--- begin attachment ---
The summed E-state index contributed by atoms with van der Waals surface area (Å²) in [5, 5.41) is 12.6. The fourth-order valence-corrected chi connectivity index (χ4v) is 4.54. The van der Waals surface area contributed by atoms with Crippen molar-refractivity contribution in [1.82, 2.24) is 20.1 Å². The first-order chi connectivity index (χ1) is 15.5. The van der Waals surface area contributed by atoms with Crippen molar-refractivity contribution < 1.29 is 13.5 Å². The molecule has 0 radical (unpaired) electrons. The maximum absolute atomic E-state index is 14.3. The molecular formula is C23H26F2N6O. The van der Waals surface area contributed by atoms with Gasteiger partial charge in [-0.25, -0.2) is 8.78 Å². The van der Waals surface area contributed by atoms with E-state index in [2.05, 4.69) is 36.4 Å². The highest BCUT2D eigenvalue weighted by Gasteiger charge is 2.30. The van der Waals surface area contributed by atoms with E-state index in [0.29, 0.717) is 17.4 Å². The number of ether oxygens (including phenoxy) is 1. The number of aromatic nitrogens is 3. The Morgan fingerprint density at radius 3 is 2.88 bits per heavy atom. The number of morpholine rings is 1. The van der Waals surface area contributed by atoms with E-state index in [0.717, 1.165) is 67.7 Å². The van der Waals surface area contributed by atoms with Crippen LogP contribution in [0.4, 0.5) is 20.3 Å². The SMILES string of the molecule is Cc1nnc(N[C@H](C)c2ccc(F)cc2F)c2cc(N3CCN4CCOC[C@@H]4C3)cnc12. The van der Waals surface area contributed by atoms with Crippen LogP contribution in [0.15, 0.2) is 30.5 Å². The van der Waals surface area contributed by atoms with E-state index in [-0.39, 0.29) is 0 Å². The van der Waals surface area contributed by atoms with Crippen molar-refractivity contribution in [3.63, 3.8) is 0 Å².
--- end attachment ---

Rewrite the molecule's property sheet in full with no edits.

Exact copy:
The summed E-state index contributed by atoms with van der Waals surface area (Å²) in [5, 5.41) is 12.6. The fourth-order valence-corrected chi connectivity index (χ4v) is 4.54. The van der Waals surface area contributed by atoms with Crippen molar-refractivity contribution in [1.82, 2.24) is 20.1 Å². The first-order chi connectivity index (χ1) is 15.5. The van der Waals surface area contributed by atoms with Crippen molar-refractivity contribution < 1.29 is 13.5 Å². The molecule has 0 radical (unpaired) electrons. The maximum absolute atomic E-state index is 14.3. The molecular formula is C23H26F2N6O. The van der Waals surface area contributed by atoms with Gasteiger partial charge in [-0.25, -0.2) is 8.78 Å². The van der Waals surface area contributed by atoms with E-state index in [2.05, 4.69) is 36.4 Å². The highest BCUT2D eigenvalue weighted by Gasteiger charge is 2.30. The van der Waals surface area contributed by atoms with E-state index in [0.29, 0.717) is 17.4 Å². The number of ether oxygens (including phenoxy) is 1. The number of aromatic nitrogens is 3. The Morgan fingerprint density at radius 3 is 2.88 bits per heavy atom. The number of morpholine rings is 1. The van der Waals surface area contributed by atoms with E-state index in [0.717, 1.165) is 67.7 Å². The van der Waals surface area contributed by atoms with Crippen LogP contribution in [0.4, 0.5) is 20.3 Å². The SMILES string of the molecule is Cc1nnc(N[C@H](C)c2ccc(F)cc2F)c2cc(N3CCN4CCOC[C@@H]4C3)cnc12. The van der Waals surface area contributed by atoms with Crippen LogP contribution in [0.15, 0.2) is 30.5 Å². The van der Waals surface area contributed by atoms with E-state index in [-0.39, 0.29) is 0 Å². The van der Waals surface area contributed by atoms with Crippen molar-refractivity contribution in [3.63, 3.8) is 0 Å².